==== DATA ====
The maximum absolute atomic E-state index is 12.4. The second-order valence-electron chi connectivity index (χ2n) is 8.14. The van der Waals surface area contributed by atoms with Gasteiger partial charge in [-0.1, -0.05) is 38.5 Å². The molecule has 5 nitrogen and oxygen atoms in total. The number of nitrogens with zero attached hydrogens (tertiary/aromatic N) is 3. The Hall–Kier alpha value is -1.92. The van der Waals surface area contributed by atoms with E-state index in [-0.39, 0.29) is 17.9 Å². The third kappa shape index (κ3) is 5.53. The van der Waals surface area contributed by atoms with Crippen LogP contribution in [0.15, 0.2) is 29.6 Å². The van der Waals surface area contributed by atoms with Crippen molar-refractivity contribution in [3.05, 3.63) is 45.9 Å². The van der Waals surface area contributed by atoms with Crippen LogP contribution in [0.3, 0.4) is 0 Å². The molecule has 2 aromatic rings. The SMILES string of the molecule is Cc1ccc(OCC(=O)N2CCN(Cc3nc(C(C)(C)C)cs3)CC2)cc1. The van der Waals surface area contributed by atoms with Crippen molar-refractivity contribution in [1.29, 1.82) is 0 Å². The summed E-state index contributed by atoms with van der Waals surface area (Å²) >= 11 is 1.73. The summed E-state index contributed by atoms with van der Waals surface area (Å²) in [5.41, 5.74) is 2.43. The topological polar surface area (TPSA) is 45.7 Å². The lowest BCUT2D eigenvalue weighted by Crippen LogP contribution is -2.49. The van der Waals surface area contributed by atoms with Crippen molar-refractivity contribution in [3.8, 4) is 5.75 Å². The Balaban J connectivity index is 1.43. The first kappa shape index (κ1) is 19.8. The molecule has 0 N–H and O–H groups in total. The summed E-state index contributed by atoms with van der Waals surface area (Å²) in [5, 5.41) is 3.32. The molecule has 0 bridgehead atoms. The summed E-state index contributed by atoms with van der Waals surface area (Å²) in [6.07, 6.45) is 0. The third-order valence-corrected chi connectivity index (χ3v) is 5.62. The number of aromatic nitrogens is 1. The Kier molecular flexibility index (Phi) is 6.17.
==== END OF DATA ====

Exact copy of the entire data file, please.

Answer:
The maximum absolute atomic E-state index is 12.4. The second-order valence-electron chi connectivity index (χ2n) is 8.14. The van der Waals surface area contributed by atoms with Gasteiger partial charge in [-0.1, -0.05) is 38.5 Å². The molecule has 5 nitrogen and oxygen atoms in total. The number of nitrogens with zero attached hydrogens (tertiary/aromatic N) is 3. The Hall–Kier alpha value is -1.92. The van der Waals surface area contributed by atoms with E-state index in [-0.39, 0.29) is 17.9 Å². The third kappa shape index (κ3) is 5.53. The van der Waals surface area contributed by atoms with Crippen LogP contribution in [0.15, 0.2) is 29.6 Å². The van der Waals surface area contributed by atoms with Crippen molar-refractivity contribution in [3.05, 3.63) is 45.9 Å². The van der Waals surface area contributed by atoms with Crippen LogP contribution in [0.3, 0.4) is 0 Å². The molecule has 2 aromatic rings. The SMILES string of the molecule is Cc1ccc(OCC(=O)N2CCN(Cc3nc(C(C)(C)C)cs3)CC2)cc1. The van der Waals surface area contributed by atoms with Crippen molar-refractivity contribution in [1.29, 1.82) is 0 Å². The summed E-state index contributed by atoms with van der Waals surface area (Å²) >= 11 is 1.73. The summed E-state index contributed by atoms with van der Waals surface area (Å²) in [5.41, 5.74) is 2.43. The topological polar surface area (TPSA) is 45.7 Å². The lowest BCUT2D eigenvalue weighted by Crippen LogP contribution is -2.49. The van der Waals surface area contributed by atoms with Crippen molar-refractivity contribution in [3.8, 4) is 5.75 Å². The Balaban J connectivity index is 1.43. The first kappa shape index (κ1) is 19.8. The molecule has 0 N–H and O–H groups in total. The summed E-state index contributed by atoms with van der Waals surface area (Å²) in [5, 5.41) is 3.32. The molecule has 0 bridgehead atoms. The summed E-state index contributed by atoms with van der Waals surface area (Å²) in [6.07, 6.45) is 0. The third-order valence-corrected chi connectivity index (χ3v) is 5.62. The number of aromatic nitrogens is 1. The Kier molecular flexibility index (Phi) is 6.17.